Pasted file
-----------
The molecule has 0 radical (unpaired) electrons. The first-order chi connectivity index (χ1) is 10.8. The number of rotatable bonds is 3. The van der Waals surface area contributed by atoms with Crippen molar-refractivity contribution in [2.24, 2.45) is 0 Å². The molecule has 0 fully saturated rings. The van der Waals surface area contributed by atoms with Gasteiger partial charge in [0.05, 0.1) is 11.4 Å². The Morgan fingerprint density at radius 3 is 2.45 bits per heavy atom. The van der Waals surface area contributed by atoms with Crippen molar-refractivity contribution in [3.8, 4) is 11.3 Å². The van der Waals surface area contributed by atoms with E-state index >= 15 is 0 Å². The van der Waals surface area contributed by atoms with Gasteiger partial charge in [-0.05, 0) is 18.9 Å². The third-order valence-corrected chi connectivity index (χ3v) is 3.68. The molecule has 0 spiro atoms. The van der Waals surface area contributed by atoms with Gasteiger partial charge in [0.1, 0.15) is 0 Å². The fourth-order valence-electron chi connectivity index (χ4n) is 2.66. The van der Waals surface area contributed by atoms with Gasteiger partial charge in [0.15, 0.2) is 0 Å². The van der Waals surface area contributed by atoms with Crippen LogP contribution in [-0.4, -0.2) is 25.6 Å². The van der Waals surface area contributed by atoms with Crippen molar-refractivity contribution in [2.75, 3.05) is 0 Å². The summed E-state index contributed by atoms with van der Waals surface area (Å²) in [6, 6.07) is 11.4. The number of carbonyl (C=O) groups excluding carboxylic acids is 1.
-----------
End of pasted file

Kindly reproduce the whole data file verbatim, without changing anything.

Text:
The molecule has 0 radical (unpaired) electrons. The first-order chi connectivity index (χ1) is 10.8. The number of rotatable bonds is 3. The van der Waals surface area contributed by atoms with Crippen molar-refractivity contribution in [2.24, 2.45) is 0 Å². The molecule has 0 fully saturated rings. The van der Waals surface area contributed by atoms with Gasteiger partial charge in [0.05, 0.1) is 11.4 Å². The Morgan fingerprint density at radius 3 is 2.45 bits per heavy atom. The van der Waals surface area contributed by atoms with Crippen molar-refractivity contribution in [3.8, 4) is 11.3 Å². The van der Waals surface area contributed by atoms with E-state index >= 15 is 0 Å². The van der Waals surface area contributed by atoms with Gasteiger partial charge in [-0.05, 0) is 18.9 Å². The third-order valence-corrected chi connectivity index (χ3v) is 3.68. The molecule has 0 spiro atoms. The van der Waals surface area contributed by atoms with Gasteiger partial charge in [0.1, 0.15) is 0 Å². The fourth-order valence-electron chi connectivity index (χ4n) is 2.66. The van der Waals surface area contributed by atoms with Gasteiger partial charge in [0.15, 0.2) is 0 Å². The van der Waals surface area contributed by atoms with Crippen LogP contribution in [-0.4, -0.2) is 25.6 Å². The van der Waals surface area contributed by atoms with Crippen molar-refractivity contribution in [2.75, 3.05) is 0 Å². The summed E-state index contributed by atoms with van der Waals surface area (Å²) in [6, 6.07) is 11.4. The number of carbonyl (C=O) groups excluding carboxylic acids is 1.